After hysterical preludes, Amy Klobuchar, the senator from Minnesota, questioned Amy Coney Barrett. I feared Barret’s tart tones—the American woman’s gravelly, vocal fry of a voice—would drive one to distraction, but she’s brilliant. Barrett looks disarmingly sweet and girly, but her replies are gloriously pointed and cerebral.
Advisory opinions are prohibited on the Court, Judge Coney Barrett teaches, as she explains a “concrete” as opposed to a “procedural” or “abstract” injury to the plaintiff. Her duty, as she sees it, is to address “concrete” wrongs, only, and in accordance with democratically-enacted law.
To the question of, “Why fight the Affordable Care Act, Amy Coney Barrett answered: “Ask the litigants. I don’t know.” Genius, because her replies are meta: They nail down the role of the SCOTUS in the federal scheme.
No doubt, Amy Coney Barrett will be the best mind on the SCOTUS! Her analytical reasoning—construction of an argument, the way she seals it logically, her preference for higher-order, principle- and process-oriented thinking, makes Kagan, Gorsuch, Kavanaugh, Roberts, Alito and Breyer pale by comparison. (Roberts is oriented toward administrative thinking; he has the mind of a functionary of the managerial State. As I pointed out in 2005, “Roberts is flummoxed by first-principle quandaries,” whereas first principles is Coney Barrett’s thing.)
For obvious reasons, Sonia Sotomayor was left off my just-cited list of SCOTUS justices whom Amy Coney Barrett easily usurps. An affirmative action baby (her term for herself), Sotomayor was advised to read children’s classics and basic grammar books during her summers, to get up to speed on her English skills at Princeton University. READ.
Lots of cringe-worthy cliches and schmaltz came with the “quizzing” by Joni Ernst of Amy Coney Barrett. On being a mom, advice to young girls, exercise, role models. There is not daylight between Republican and liberal women, when it comes to this mushy drivel.
About the stardom Ruth Bader Ginsburg, a quiet, reclusive and rather thoughtful jurist, achieved, the Economist writes:
AT THE TIME of her death, Ruth Bader Ginsburg featured on more than 3,000 pieces of memorabilia which were for sale on Amazon.com. Fans of “Notorious RBG” could buy earrings, mugs, babygrows, fitness manuals and Christmas decorations (“Merry Resistmas!”), all bearing her face. something has gone wrong with America’s system of checks and balances. The United States is the only democracy in the world where judges enjoy such celebrity, or where their medical updates are a topic of national importance. This fascination is not healthy.
The Supreme Court is not elected. Yet its power is ultimately founded on the trust and consent of Americans who believe that its decisions are impartial and grounded in law, not party. The more brazenly parties attempt to capture it as the choicest political prize, the less legitimate it will be. Imagine that a court judgment determines who wins November’s election. …
There is a better way. America is the only democracy where judges on the highest court have unlimited terms. In Germany constitutional-court judges sit for 12 years. If America had 18-year non-renewable terms, each four-year presidency would yield two new justices. It would end the spectacle of judges trying to game the ideology of their successor by choosing when they retire. And it would help make the court a bit less central to American politics—and thus more central to American law. Justice Ginsburg was a great jurist. A fitting tribute to this notorious judge would be to make her the court’s last superstar. ?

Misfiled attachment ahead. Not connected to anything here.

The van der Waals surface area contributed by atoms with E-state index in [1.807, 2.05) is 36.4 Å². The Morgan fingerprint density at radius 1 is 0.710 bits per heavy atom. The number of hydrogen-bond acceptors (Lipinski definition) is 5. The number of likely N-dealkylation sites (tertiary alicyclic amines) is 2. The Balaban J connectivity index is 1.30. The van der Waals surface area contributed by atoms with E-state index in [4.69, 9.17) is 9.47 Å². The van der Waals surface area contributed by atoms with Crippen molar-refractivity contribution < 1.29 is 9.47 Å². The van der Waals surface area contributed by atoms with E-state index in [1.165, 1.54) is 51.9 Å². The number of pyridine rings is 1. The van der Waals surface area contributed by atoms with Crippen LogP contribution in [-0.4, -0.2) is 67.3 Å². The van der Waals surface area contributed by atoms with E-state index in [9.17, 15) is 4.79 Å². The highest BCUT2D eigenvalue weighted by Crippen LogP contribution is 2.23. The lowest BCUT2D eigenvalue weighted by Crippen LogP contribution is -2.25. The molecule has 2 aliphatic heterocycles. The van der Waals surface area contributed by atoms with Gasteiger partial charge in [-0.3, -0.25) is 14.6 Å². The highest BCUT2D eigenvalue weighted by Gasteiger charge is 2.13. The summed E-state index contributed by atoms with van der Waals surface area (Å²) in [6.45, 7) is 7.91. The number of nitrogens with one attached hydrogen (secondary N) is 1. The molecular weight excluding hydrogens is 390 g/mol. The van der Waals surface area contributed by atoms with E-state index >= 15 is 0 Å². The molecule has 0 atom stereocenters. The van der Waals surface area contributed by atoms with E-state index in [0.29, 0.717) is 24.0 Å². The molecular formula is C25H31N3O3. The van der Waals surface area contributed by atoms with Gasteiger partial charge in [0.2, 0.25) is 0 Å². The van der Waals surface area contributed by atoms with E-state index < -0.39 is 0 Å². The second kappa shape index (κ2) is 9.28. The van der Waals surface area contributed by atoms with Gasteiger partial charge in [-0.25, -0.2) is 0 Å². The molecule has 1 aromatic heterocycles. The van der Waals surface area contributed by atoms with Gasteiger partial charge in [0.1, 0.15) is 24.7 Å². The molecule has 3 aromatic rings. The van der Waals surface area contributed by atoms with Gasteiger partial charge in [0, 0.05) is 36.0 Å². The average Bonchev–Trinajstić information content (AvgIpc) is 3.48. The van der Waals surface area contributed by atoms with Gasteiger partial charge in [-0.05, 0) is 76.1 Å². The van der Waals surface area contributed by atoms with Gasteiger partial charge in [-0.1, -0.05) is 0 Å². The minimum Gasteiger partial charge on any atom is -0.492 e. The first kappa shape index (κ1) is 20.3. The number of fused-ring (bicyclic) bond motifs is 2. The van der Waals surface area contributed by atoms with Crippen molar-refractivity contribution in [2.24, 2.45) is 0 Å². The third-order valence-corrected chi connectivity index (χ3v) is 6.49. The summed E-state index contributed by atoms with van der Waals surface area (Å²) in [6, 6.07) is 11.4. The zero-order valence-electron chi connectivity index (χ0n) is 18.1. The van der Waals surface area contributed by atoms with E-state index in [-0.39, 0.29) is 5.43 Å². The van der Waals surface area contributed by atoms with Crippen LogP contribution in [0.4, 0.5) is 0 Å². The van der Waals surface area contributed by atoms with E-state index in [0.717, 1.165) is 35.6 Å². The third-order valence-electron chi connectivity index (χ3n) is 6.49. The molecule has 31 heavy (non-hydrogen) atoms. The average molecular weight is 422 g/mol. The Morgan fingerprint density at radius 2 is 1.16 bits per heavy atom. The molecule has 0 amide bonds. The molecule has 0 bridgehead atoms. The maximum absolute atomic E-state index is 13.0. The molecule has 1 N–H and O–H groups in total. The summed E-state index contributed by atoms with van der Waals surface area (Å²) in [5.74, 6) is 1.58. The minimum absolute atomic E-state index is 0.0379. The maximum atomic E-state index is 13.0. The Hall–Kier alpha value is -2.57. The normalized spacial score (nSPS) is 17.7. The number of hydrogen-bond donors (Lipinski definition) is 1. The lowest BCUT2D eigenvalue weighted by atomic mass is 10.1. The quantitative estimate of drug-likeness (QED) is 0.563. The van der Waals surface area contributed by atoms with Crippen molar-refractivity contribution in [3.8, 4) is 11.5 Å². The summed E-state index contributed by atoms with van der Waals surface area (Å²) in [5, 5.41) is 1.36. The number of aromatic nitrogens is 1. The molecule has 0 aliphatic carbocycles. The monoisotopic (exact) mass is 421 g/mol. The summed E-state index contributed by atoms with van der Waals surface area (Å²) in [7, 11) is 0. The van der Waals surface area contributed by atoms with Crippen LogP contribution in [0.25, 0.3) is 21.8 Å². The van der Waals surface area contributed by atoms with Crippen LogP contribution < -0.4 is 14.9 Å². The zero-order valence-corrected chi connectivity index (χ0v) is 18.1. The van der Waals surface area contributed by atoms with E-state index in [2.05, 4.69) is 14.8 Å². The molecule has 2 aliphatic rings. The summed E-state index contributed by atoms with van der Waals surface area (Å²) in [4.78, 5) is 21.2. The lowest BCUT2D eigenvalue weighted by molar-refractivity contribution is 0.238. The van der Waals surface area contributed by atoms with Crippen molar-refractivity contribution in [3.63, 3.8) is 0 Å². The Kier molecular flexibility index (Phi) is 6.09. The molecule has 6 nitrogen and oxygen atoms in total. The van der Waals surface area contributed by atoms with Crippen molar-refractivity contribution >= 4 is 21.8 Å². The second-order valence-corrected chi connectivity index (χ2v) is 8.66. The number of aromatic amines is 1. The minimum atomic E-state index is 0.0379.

At heart she was still what she had always been, a judicial minimalist. She was stunned by the lack of caution in the Roe v Wade ruling of 1973 that legalised abortion; though she certainly approved of the outcome, reform should have come through state legislatures, where it was slowly starting to appear. She was shocked too when the court, while upholding Obamacare, found it illegal under the commerce clause of the constitution; that had been Congress’s domain since the 1930s. In her dissents she sometimes appealed to Congress to correct the law and occasionally, to her delight, it did.
When President Trump talks, one can’t help but be impressed by his unbounded force, energy and excellent command of details, down to a Bill’s public law number. In this case, Section 230 of the Communications Decency Act:
Bartiromo … asked Trump about Section 230 of the Communications Decency Act, which protects social media companies from being legally liable for content on their networks published by users. Trump called it “a disgrace.”
Still, questioned he must be. Voters handed POTUS both legislative Chambers and the presidency for two years. Yet he and the GOP failed to strip Deep Tech of Section 230, … which, to repeat, “protects social media companies from being legally liable for content on their networks published by users.”
(I use the Deep Tech coinage to better capture the power and reach of the high-tech monopolists in politics.)
What’ll change this time around, if we elect Republicans?
So what is the remedy for the powerless (check) who’ve been thrown off social media, for no good reason?
Speaking of one of the Five Big crooked Tech companies; Microsoft’s Bill Gates recently told Chris Wallace “that Trump’s travel ban may have worsened the coronavirus pandemic.”
Those who live a lie usually spout, at best, only half-truths. Trump’s travel ban after the unleashing of COVID was indeed worse than useless. Chinese were merely rerouted and their temperatures taken. But that’s because Mr. Gates “seeded the disease here,” by replacing American with Chinese workers and making these Chinese citizens who travel to-and-from Wuhan